Henri Coanda, an aeronautical engineer from Rumania, was living in Paris at the turn of the century.
By 1910, Coanda had built what might be considered the first jet aircraft in the world- the bi-plane "Turbine Aeroplane" which was displayed in Paris. Coanda, however, missed his critical historical claim to fame while toying with the aircraft's primitive motor-driven thermal jet turbine which started the aircraft rolling forward. Not being a pilot, Coanda jumped into the jet aircraft anyway and attempted to fly it. He failed and crashed, being ejected from the aircraft in the process. Another Turbine Aeroplane was not attempted. However, Coanda noticed that the flames from the engine exhausts went around the protective plates and converged again on the fuselage. This led to Coanda's famous physical phenomenon discovery that when a liquid moves at high speed near a curved surface, it adapts itself to that curvature. This also applies to air, but the flow speed must be much higher for effectiveness. It is a "suction" effect.
Thus, the "Coanda Effect" was discovered and Coanda himself quickly experimented with it before filing for three new propulsion patents in 1938.
Patent No.2,108,652 dated Feb 15, 1938 concerned airflow acceleration over the periphery of a concave disc.
Despite this remarkable idea, no official interest came of it until the German occupation of Paris in 1940. The SS immediately brought Coanda in and put him to work on designing a large disc to be powered by the latest in German jet engine technology.
Coanda for his part designed a strange lenticular disc with a diameter of 20 meters. It was to utilize twelve Jumo 004 jet engines installed in a radial pattern on its periphery with jet nozzles that forked into three pipes directed towards the thick external ring. Once lift was obtained,accelerating the engines on one side would cause the other side to go downwards and the craft went in that direction.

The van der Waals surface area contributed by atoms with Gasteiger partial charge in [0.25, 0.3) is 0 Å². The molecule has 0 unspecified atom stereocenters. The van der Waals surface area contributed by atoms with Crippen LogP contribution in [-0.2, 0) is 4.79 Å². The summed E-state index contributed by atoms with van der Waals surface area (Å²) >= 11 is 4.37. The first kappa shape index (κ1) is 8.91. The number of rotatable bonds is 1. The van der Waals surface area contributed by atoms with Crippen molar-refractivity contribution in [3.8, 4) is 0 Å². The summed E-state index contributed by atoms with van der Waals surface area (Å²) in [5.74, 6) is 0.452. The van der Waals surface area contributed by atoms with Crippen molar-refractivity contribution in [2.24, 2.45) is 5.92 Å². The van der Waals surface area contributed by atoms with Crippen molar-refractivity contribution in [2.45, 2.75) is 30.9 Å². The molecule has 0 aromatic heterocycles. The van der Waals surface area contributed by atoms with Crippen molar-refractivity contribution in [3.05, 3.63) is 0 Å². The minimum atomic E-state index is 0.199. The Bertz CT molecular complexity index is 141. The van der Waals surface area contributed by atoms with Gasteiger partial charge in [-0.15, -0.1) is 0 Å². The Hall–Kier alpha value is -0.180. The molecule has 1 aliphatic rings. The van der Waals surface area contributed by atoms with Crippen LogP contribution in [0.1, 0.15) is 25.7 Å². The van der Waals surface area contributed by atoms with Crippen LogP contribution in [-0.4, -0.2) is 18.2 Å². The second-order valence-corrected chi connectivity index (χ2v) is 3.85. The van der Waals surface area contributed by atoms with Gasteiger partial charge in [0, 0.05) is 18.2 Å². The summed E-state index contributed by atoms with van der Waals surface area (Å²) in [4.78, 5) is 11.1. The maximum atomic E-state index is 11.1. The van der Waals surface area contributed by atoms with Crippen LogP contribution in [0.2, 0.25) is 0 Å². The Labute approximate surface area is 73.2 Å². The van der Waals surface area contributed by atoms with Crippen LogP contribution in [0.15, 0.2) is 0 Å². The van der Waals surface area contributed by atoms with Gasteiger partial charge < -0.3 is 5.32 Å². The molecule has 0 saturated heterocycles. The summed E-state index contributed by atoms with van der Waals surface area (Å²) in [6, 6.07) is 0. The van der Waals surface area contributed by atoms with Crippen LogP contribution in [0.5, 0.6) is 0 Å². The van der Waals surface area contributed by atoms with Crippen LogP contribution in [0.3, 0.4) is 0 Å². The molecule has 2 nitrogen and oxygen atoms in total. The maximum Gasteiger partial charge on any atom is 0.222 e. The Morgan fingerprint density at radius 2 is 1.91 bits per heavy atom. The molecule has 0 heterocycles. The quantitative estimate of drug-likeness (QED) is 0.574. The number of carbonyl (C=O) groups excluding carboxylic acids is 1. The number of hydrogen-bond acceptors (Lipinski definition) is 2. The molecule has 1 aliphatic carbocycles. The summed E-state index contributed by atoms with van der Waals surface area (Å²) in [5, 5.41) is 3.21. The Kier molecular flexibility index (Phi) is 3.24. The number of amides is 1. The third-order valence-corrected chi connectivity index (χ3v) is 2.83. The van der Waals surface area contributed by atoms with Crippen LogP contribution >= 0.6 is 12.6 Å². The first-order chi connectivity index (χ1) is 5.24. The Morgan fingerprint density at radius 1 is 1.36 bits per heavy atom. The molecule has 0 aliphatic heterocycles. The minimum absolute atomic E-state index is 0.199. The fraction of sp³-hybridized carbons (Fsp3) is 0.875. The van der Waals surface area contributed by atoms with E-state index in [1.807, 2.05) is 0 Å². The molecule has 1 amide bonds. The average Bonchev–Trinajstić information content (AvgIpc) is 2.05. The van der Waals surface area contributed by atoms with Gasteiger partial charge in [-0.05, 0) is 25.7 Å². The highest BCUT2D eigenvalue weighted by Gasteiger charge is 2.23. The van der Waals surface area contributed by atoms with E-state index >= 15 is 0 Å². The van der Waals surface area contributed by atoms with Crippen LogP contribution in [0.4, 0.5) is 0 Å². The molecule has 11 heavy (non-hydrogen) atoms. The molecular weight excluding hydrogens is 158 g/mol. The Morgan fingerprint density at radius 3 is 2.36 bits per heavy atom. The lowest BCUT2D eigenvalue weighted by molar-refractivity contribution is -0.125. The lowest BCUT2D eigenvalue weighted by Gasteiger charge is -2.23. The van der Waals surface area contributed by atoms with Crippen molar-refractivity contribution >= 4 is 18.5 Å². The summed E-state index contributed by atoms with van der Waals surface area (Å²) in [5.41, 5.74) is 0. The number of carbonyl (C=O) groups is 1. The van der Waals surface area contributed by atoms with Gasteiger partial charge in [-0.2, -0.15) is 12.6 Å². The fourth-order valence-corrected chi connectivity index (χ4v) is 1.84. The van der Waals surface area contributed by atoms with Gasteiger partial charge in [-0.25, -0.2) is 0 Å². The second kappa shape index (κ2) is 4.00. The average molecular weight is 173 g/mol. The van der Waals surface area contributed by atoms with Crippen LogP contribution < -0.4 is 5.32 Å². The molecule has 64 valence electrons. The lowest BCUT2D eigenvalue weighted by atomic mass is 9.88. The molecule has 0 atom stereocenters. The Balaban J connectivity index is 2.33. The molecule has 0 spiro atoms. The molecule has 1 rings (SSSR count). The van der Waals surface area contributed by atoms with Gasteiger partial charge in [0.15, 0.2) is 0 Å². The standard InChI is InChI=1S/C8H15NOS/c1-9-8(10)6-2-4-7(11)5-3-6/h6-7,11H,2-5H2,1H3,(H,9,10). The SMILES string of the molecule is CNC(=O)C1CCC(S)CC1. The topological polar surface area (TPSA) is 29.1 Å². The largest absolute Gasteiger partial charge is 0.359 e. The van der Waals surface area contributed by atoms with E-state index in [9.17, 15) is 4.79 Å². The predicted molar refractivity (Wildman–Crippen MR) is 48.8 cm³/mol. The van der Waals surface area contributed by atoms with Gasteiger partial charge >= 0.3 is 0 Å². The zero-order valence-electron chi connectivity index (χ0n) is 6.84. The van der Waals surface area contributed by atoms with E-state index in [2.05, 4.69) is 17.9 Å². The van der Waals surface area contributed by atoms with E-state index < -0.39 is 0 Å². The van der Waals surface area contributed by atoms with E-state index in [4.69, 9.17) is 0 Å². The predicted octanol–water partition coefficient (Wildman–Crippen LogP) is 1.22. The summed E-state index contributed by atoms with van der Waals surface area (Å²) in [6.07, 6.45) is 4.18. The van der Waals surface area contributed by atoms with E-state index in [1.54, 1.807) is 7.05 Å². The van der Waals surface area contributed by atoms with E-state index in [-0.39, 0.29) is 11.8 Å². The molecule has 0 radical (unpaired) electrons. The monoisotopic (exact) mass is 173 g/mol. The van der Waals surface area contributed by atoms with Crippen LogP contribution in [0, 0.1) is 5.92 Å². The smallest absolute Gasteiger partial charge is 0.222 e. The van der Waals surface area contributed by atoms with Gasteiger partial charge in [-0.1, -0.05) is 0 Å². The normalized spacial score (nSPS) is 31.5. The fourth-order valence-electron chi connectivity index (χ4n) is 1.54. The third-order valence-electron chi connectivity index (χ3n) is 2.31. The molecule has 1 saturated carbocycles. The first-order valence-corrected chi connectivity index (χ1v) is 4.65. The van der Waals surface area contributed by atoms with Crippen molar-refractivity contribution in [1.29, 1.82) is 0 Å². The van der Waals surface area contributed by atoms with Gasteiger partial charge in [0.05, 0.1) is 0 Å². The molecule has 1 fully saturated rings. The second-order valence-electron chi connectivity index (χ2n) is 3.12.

While Coanda's design was a masterpiece of jet disc technology, only scale model wind tunnel testing was performed by the end of the war. Such a machine would not be practical due to the number of jet engines required- vital engines that the Me-262 Schwalbe and Ar-234 Blitz desperately needed. The large machine would have also consumed large amounts of aviation fuel of which Germany had a critical shortage of.
Postwar, however, Coanda's work was validated by scientists of the Allied research services which declared his propulsion system suitable in 1949. The Cornell Aeronautical Laboratory in the US during 1952 further added to Coanda's credibility when tests performed using his propulsion system came back with positive results.
Coanda subsequently filed new patents in the 1960s for disc aircraft and propulsion systems but none of his craft were ever constructed.
(Text source: Rob Arndt)